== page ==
Vietnamese painter Nguyen Xuan Huy introduces us to the disruptive effects and ongoing legacy of the Vietnam War. His works carry a rooted sense of grotesque which makes it impossible to stay intact. Huy outlines Vietnam’s grim reality by confronting pop art aesthetics with hints of Socialist iconography and heartbreaking results of Agent Orange warfare.

Huy, who is currently based in Berlin, aggregates many aspects of art history by mimicking famous painter’s artworks. Motifs from Matisse’s Dance, Bosch’s Garden Of Earthly Delights, and even Michelangelo’s Creation Of Adam are taken and distorted to outline the traumatic consequences country’s post-war experiences. Twisted naked bodies, guns and dead animals join in a feast of spite and sorrow.

Agent Orange, a poisonous defoliant, was used by the US military and its counterparts to spray on the Vietnamese countryside hoping it will destroy the food sources and thus, end resistance. Only later it was titled the Chernobyl of Vietnam because of it’s irreversible effects, specifically the crippling birth defects. Chemicals used in Agent Orange caused genotype mutations which are present even three generations later.

“It’s insensitive to imagine that because I was born healthy that I am untouched by this issue. <…> So many people are potential carriers of the altered genotype, this is a problem which could affect each and every citizen of Vietnam.”

(via Hi-Fructose)

Currently Trending

Pete Goldlust’s Carved Crayons

I absolutely love these intricate and meditative carvings by Pete Goldlust. Not only is the artists medium of choice everyones favorite childhood drawing tool but each piece was meticulously carved by hand creating totem-like objects that could be held in the palm of your hands. There’s obviously a large Brâncuși influence in each of these works but a “sense of play” is intrigal to all of Goldlust’s creative endeavors. (via)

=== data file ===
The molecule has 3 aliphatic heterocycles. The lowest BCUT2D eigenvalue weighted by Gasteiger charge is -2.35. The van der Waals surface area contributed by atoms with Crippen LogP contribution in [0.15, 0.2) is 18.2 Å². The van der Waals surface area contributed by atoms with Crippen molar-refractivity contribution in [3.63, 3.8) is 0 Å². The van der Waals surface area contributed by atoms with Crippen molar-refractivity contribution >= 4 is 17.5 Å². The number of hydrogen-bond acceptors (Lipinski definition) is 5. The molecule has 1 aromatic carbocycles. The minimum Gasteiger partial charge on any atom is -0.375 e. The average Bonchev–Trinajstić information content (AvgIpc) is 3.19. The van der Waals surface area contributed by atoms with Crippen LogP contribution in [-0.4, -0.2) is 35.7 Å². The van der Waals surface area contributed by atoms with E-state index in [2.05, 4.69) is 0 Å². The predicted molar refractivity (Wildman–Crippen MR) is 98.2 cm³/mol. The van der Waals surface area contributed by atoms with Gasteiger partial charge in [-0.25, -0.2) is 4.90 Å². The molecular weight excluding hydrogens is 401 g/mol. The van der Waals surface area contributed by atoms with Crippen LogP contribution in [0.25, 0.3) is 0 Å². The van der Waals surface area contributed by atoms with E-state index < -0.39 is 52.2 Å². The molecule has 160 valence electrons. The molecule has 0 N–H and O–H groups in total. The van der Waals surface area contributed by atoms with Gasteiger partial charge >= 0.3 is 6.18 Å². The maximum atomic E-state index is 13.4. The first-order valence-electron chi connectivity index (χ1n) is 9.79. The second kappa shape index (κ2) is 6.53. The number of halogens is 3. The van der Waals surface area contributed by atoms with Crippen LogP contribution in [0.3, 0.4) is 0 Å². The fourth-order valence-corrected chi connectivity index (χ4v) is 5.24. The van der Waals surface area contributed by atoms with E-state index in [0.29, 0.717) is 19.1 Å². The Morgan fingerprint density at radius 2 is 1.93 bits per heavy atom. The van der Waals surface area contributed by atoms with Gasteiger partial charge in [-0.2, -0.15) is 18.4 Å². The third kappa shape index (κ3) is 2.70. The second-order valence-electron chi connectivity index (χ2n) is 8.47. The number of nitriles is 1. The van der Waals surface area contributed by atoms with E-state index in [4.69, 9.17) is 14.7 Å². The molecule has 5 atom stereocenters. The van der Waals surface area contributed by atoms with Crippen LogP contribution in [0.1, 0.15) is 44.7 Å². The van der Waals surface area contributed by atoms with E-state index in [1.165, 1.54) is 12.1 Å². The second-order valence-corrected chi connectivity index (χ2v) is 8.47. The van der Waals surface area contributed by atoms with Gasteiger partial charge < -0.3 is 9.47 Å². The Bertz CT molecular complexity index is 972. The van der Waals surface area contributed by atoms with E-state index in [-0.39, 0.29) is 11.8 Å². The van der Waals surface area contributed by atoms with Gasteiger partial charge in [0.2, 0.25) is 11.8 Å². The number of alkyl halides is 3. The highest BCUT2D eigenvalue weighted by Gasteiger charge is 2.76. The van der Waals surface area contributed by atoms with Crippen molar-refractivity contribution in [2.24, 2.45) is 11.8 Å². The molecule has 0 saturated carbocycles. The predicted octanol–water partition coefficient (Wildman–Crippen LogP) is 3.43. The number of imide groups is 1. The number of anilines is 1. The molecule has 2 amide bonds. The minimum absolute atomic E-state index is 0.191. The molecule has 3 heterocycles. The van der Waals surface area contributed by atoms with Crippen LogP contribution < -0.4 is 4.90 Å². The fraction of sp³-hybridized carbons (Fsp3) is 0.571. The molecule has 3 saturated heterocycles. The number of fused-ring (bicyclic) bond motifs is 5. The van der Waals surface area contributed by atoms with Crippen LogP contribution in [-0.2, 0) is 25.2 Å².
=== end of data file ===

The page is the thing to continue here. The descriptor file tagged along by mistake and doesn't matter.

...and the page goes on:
Currently Trending

Multimedia EYE Project Invites Citizens To Sit In The Chair Of Surveillance

Pascal Leboucq and Lucas De Man

Pascal Leboucq and Lucas De Man

Pascal Leboucq and Lucas De Man

Working with one of the most socially relevant and controversial topics of recent years, artists Pascal Leboucq and Lucas De Man have installed a clever take about what it means to be surveilled, to survey and to be under surveillance. Their EYE project consists of 5 enormous eyes built into the sides of different buildings around the Dutch city of Den Bosch that viewers are able to inhabit and experience a dramatic view of the city from.

Once inside the different buildings of the project (including a theater, a modern hospital, an old building ready to under go construction, a monument and a corporate building), observers are ushered to a seat, fastened in and wheeled out into the hanging structure. They are then immersed into a multimedia sound and video experience altering the way  they are able to see themselves, their peers and their environment. Artist Lucas De Man says about the metaphor of eyes in this project:

A city with eyes is a city that looks and shows itself. No closed doors or shut windows, but open. We gave the city eyes so you can hang in the air above the world and look. Just look. (Source)

Lucas also talks about his desire for a more connected existence within cities, and how important it is to have these immersive experience to change our interaction with each other and within our shared environment.

Man wants to be heard and seen and has the need to share his vulnerability every now and then. The city must accommodate this need by being a place for, of and by people. (Source)

The Eyes are still open for viewing until November 1. They will then be on tour in 2015.
(Via HiFructose)

Currently Trending

MI-ZO’s Surreal Fashion Photography

We had written about the powerful duo photographer Zoren Gold, and graphic artist Minori Murakami back in May of this year. Now they are back with some new additions to their editorial section and it is just as packed with their wonderfully strong sense of collaborative design as before.

Currently Trending